# Why does the concept of effective mass fail for linear dispersion relations?

I had a discussion about graphene and stumbled about a conceptual problem of myself about the effective mass of electrons close to the Dirac point in graphene or for any linear dispersion relation in general. My problem is that by calculating the effective mass by:

\begin{align} \frac{1}{m_e^*} = \frac{1}{\hbar^2} \frac{\partial^2\epsilon(k)}{\partial k^2} \end{align} And using $$E(k) = \alpha k$$, linear disperion, the result should be $$m_e^* = \infty$$.

This is contradicted by my knowledge, that the effective mass of the electron should be very small around the Dirac-Point. How does that fit together?

Furthermore, in some paper it was stated that one should only use the given formula for parabolic dispersion relations. Why is that so? I couldn't find any part in the derivation that would limit this formula to parabolic dispersion relations only.

I would appreciate some explanations and clarifications!

The actual problem is that dispersion relation is still not linear: it's

$$\varepsilon(\vec k)=\alpha|\vec k|,$$

which in 1-dimensional case is

$$\varepsilon(k)=\alpha|k|=\alpha k(\theta(k)-\theta(-k)),$$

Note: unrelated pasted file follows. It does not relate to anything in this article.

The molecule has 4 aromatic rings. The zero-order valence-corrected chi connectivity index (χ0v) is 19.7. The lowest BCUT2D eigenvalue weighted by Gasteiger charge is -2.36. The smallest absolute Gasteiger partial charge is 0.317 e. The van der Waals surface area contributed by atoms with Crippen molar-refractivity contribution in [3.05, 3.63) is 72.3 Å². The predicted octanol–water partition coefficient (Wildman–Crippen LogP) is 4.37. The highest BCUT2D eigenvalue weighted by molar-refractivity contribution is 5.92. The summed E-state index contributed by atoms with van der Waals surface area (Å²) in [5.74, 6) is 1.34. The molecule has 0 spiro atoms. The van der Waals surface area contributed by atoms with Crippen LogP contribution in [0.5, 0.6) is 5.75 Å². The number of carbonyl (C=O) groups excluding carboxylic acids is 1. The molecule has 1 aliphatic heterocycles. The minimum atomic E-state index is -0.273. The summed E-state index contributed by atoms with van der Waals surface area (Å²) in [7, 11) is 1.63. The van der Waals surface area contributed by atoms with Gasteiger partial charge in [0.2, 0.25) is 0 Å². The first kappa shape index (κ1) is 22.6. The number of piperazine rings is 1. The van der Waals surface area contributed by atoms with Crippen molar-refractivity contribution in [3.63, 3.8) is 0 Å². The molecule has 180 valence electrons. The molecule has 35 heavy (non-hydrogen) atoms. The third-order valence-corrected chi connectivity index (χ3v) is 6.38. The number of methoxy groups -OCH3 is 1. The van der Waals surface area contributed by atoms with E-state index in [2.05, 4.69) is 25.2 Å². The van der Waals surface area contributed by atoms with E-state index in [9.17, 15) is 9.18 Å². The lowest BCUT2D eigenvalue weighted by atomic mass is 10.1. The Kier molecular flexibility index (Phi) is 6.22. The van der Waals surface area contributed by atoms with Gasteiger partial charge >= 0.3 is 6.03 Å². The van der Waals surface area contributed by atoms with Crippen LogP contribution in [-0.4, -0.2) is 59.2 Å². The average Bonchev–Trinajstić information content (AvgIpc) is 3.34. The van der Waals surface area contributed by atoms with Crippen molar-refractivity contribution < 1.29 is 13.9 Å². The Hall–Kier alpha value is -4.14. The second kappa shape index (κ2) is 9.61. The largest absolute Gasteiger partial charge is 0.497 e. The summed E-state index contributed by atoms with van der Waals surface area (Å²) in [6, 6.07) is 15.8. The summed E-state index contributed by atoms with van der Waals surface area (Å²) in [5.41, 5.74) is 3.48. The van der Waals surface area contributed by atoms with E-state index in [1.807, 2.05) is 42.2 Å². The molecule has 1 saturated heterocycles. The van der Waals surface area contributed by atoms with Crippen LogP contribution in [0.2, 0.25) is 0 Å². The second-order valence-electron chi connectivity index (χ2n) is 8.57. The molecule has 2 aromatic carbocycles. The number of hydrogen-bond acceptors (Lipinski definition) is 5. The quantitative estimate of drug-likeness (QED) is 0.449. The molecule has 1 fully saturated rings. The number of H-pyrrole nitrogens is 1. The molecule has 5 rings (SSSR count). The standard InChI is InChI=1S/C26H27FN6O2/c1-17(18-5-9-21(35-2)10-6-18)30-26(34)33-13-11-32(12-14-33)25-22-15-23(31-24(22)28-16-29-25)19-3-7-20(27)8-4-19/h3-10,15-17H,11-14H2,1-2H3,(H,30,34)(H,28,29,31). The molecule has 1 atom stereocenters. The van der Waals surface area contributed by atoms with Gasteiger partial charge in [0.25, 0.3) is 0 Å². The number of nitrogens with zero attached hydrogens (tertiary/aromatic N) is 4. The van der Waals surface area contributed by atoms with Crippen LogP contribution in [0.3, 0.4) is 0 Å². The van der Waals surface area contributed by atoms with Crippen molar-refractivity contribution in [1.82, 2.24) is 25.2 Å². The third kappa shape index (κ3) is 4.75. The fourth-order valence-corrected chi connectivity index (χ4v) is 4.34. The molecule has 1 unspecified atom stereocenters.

where $$\theta$$ is the Heaviside step function.

Then the derivative of energy with respect to the wavenumber will be

$$\varepsilon''(k)=2\alpha\delta(k),$$

where $$\delta$$ is the Dirac delta. Roughly speaking, it's infinite at $$k=0$$, so its reciprocal would then be zero.

This becomes more evident if you break some symmetry of the crystal so that a small band gap appears in the band structure, in which case the effective mass becomes nonzero but still quite small. Or just look at the effective mass you get for a sequence of $$\varepsilon_n(k)=\alpha \sqrt{k^2+1/n^2}$$ as $$n\to\infty$$.

Update: The solution lies in the definition of the effective mass. It is derived semiclassically with Newton's 2nd law $$F = ma$$. But in this derivation, the mass is implicitly assumed to be constant. But for non-parabolic Bands, the effective mass changes along the band. So, one cannot use the common definition for the effective mass.